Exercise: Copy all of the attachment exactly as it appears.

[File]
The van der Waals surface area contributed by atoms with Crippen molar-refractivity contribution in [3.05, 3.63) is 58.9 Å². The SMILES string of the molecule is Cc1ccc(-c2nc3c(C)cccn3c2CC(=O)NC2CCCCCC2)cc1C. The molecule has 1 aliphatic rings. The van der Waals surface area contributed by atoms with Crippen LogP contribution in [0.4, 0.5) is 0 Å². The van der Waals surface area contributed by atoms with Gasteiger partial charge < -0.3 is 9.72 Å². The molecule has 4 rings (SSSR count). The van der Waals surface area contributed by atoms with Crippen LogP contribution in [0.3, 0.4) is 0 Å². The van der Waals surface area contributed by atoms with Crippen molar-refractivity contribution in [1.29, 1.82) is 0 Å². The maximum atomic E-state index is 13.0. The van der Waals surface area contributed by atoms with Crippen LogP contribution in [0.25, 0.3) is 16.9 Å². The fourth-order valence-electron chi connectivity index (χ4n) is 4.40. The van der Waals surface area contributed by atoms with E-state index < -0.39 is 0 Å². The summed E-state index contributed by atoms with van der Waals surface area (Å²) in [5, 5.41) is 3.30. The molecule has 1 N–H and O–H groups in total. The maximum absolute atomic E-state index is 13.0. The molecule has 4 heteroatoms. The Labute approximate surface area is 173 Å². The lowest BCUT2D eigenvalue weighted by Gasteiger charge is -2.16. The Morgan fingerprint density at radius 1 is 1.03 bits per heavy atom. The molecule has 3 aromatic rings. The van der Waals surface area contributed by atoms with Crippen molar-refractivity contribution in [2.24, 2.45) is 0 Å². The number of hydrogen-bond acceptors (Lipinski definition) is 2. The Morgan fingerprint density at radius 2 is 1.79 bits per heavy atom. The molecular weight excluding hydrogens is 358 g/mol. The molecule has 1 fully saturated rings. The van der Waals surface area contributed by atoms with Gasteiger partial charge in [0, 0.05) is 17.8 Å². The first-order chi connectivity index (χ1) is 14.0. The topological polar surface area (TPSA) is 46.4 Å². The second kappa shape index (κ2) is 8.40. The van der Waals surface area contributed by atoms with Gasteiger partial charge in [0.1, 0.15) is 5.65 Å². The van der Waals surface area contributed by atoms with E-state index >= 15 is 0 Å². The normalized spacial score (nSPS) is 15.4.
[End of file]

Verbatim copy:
The van der Waals surface area contributed by atoms with Crippen molar-refractivity contribution in [3.05, 3.63) is 58.9 Å². The SMILES string of the molecule is Cc1ccc(-c2nc3c(C)cccn3c2CC(=O)NC2CCCCCC2)cc1C. The molecule has 1 aliphatic rings. The van der Waals surface area contributed by atoms with Crippen LogP contribution in [0.4, 0.5) is 0 Å². The van der Waals surface area contributed by atoms with Gasteiger partial charge < -0.3 is 9.72 Å². The molecule has 4 rings (SSSR count). The van der Waals surface area contributed by atoms with Crippen LogP contribution in [0.3, 0.4) is 0 Å². The van der Waals surface area contributed by atoms with Crippen molar-refractivity contribution in [1.29, 1.82) is 0 Å². The maximum atomic E-state index is 13.0. The van der Waals surface area contributed by atoms with Crippen LogP contribution in [0.25, 0.3) is 16.9 Å². The fourth-order valence-electron chi connectivity index (χ4n) is 4.40. The van der Waals surface area contributed by atoms with E-state index < -0.39 is 0 Å². The summed E-state index contributed by atoms with van der Waals surface area (Å²) in [5, 5.41) is 3.30. The molecule has 1 N–H and O–H groups in total. The maximum absolute atomic E-state index is 13.0. The molecule has 4 heteroatoms. The Labute approximate surface area is 173 Å². The lowest BCUT2D eigenvalue weighted by Gasteiger charge is -2.16. The Morgan fingerprint density at radius 1 is 1.03 bits per heavy atom. The molecule has 3 aromatic rings. The van der Waals surface area contributed by atoms with Crippen molar-refractivity contribution in [2.24, 2.45) is 0 Å². The number of hydrogen-bond acceptors (Lipinski definition) is 2. The Morgan fingerprint density at radius 2 is 1.79 bits per heavy atom. The molecular weight excluding hydrogens is 358 g/mol. The molecule has 1 fully saturated rings. The van der Waals surface area contributed by atoms with Gasteiger partial charge in [0, 0.05) is 17.8 Å². The first-order chi connectivity index (χ1) is 14.0. The topological polar surface area (TPSA) is 46.4 Å². The second kappa shape index (κ2) is 8.40. The van der Waals surface area contributed by atoms with Gasteiger partial charge in [0.1, 0.15) is 5.65 Å². The van der Waals surface area contributed by atoms with E-state index >= 15 is 0 Å². The normalized spacial score (nSPS) is 15.4.